5 Questions You Should Ask About Your Credit Card Rates
May 23, 2010
Unless you know for certain you'll never carry a balance, one of the most important things--if not the most important thing--to look for when shopping for a credit card is a low interest rate.
But there's more to credit card rates than you might think. For one thing, there are different rates for different uses, and varying rates for borrowers with different credit scores. Ask yourself these five questions to make sure you know what you're getting into when you apply for best low interest credit cards 2012:
1. Low-Rate Credit Cards: What Happens After the Introductory Period?
A lot of credit cards boast low introductory rates in large type to get your business. But what rate will you get when the promotional period ends? Read the small print to find out.
2. Is the Credit Card Rate Fixed or Variable?
Most credit cards now offer variable rates tied to an index, such as the prime rate. Your rate equals the index plus a margin charged by the credit card company.
Under new federal regulations, the issuer can't hike the margin it charges on new purchases during the first year of an account, and it can't increase the margin at all on existing balances unless you're more than 60 days late on payments. But a variable rate can still fluctuate if the index changes--and if the index is low today, chances are your variable credit card rate has nowhere to go but up as the index rises to historic averages or higher.
3. What About Cash Advance and Balance Transfer Rates?
Most credit card companies charge a higher interest rate on cash advances than on purchases, and some charge a lower rate on balance transfers than on purchases, at least for a certain period of time. Make sure you understand the different rates for all the ways you plan to use your zero balance transfer credit cards.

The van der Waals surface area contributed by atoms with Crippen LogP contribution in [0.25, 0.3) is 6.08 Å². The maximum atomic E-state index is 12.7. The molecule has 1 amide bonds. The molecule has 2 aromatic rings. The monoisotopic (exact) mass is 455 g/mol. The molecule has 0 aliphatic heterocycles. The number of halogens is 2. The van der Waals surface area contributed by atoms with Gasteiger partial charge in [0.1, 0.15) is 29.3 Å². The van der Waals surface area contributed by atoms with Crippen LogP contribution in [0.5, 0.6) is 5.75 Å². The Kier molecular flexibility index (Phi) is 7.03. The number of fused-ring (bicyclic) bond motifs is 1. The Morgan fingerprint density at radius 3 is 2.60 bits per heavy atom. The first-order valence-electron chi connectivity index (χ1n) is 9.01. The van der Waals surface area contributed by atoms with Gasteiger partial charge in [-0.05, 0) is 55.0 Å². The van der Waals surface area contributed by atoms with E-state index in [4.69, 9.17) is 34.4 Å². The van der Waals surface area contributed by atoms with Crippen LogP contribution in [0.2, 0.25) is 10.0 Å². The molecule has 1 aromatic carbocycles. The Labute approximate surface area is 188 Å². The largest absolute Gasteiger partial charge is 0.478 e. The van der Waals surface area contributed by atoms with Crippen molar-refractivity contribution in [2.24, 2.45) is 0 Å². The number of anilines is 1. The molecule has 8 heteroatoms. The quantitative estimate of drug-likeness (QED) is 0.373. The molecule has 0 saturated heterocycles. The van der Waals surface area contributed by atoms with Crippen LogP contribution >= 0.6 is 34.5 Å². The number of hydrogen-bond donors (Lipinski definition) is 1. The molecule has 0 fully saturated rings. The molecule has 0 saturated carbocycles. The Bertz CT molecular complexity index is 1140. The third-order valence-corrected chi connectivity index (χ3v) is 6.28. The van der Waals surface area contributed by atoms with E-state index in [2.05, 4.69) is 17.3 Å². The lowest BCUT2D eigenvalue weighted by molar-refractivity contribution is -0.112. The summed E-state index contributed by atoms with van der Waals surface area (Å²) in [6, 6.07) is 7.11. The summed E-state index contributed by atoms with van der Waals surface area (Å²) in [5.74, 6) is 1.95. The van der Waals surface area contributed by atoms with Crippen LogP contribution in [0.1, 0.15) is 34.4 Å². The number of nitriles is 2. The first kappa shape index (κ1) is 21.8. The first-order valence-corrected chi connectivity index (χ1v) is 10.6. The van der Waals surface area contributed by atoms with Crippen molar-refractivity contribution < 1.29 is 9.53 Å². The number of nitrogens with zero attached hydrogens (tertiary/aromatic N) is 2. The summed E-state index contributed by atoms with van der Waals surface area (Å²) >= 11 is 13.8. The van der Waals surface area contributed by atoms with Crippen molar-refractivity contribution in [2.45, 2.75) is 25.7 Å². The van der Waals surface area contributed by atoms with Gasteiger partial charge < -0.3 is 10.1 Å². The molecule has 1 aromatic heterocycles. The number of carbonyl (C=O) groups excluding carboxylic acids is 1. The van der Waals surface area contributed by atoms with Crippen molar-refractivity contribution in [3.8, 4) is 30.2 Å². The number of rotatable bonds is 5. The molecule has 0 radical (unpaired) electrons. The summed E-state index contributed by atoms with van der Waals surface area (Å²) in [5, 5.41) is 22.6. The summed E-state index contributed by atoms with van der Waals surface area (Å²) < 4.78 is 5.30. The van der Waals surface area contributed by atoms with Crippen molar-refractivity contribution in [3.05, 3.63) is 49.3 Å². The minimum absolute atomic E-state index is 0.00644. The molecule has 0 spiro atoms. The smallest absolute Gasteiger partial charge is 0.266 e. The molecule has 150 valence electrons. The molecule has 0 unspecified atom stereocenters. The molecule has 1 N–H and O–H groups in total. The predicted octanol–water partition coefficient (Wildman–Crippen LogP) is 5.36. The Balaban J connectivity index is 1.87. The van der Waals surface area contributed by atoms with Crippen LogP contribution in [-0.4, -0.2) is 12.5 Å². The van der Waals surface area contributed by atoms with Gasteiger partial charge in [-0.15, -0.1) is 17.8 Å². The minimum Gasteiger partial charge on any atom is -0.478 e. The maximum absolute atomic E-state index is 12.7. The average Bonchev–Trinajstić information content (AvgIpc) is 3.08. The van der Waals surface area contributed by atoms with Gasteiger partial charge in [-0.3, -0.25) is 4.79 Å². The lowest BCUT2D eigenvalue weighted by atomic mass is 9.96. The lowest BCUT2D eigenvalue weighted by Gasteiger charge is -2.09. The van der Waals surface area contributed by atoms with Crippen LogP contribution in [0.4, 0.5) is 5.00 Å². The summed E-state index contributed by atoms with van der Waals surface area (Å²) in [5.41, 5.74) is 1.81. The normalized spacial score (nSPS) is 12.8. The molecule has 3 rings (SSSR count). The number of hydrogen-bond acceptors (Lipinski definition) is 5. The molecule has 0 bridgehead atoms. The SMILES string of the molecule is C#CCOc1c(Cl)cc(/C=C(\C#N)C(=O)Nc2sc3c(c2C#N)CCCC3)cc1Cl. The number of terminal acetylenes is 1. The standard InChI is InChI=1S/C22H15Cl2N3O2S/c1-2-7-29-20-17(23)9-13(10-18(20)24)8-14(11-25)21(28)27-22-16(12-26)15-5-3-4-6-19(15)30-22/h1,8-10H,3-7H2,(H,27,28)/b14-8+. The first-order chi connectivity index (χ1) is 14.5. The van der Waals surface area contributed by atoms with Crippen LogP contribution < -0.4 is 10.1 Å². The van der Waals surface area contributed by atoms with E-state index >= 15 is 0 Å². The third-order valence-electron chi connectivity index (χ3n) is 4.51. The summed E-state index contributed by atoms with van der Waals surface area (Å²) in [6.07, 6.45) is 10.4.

There is no grace period for cash advances, and both cash advances and balance transfers carry fees.
4. How Much is the Penalty Credit Card Rate?
Credit card companies can hike the interest rate if you're more than 60 days late on payments. Check out the penalty interest rate--often close to 30%--as a little reality check to remind you to pay your bills on time.
5. How Will My Credit Score Affect My Rates?
Those low rates you see advertised are great--as long as you can qualify. Card issuers often offer tiered rates, with the lowest rates reserved for consumers with the best credit histories and the highest rates for those with lower credit scores. That's why advertisements boast rates "as low as" certain levels. If you have a short or less-than-perfect credit history, beware that you might not get that lowest rate. Look at the terms and conditions to see the other rates offered.
Even if you don't think you'll carry a balance, it's still a good idea to check out interest rates as you go shopping for credit cards. You never know when an emergency might arise and you'll need a credit cushion for a few months.